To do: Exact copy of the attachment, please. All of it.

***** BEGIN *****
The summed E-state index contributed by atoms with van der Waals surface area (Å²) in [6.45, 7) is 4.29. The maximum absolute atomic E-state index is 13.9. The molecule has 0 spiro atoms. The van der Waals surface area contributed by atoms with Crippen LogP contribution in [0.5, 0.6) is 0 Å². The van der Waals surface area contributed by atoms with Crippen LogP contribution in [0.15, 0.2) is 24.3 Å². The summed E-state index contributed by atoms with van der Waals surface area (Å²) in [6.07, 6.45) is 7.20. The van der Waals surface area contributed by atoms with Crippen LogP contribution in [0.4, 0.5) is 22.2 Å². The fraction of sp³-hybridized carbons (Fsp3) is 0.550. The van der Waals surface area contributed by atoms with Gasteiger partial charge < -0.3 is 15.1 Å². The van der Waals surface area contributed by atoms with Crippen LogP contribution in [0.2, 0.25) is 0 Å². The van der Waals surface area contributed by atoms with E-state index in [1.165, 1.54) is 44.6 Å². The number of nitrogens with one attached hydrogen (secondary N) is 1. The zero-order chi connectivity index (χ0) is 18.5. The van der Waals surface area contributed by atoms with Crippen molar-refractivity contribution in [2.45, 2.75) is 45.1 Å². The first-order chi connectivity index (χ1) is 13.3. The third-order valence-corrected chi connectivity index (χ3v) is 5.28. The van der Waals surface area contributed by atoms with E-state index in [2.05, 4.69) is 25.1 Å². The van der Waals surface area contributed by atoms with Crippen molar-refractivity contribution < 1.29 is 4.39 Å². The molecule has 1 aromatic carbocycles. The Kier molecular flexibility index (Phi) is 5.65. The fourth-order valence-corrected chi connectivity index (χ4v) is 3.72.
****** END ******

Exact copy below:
The summed E-state index contributed by atoms with van der Waals surface area (Å²) in [6.45, 7) is 4.29. The maximum absolute atomic E-state index is 13.9. The molecule has 0 spiro atoms. The van der Waals surface area contributed by atoms with Crippen LogP contribution in [0.5, 0.6) is 0 Å². The van der Waals surface area contributed by atoms with Crippen LogP contribution in [0.15, 0.2) is 24.3 Å². The summed E-state index contributed by atoms with van der Waals surface area (Å²) in [6.07, 6.45) is 7.20. The van der Waals surface area contributed by atoms with Crippen LogP contribution in [0.4, 0.5) is 22.2 Å². The fraction of sp³-hybridized carbons (Fsp3) is 0.550. The van der Waals surface area contributed by atoms with Gasteiger partial charge < -0.3 is 15.1 Å². The van der Waals surface area contributed by atoms with Crippen LogP contribution in [0.2, 0.25) is 0 Å². The van der Waals surface area contributed by atoms with E-state index in [1.165, 1.54) is 44.6 Å². The number of nitrogens with one attached hydrogen (secondary N) is 1. The zero-order chi connectivity index (χ0) is 18.5. The van der Waals surface area contributed by atoms with Crippen molar-refractivity contribution in [2.45, 2.75) is 45.1 Å². The first-order chi connectivity index (χ1) is 13.3. The third-order valence-corrected chi connectivity index (χ3v) is 5.28. The van der Waals surface area contributed by atoms with E-state index in [2.05, 4.69) is 25.1 Å². The van der Waals surface area contributed by atoms with Crippen molar-refractivity contribution < 1.29 is 4.39 Å². The molecule has 1 aromatic carbocycles. The Kier molecular flexibility index (Phi) is 5.65. The fourth-order valence-corrected chi connectivity index (χ4v) is 3.72.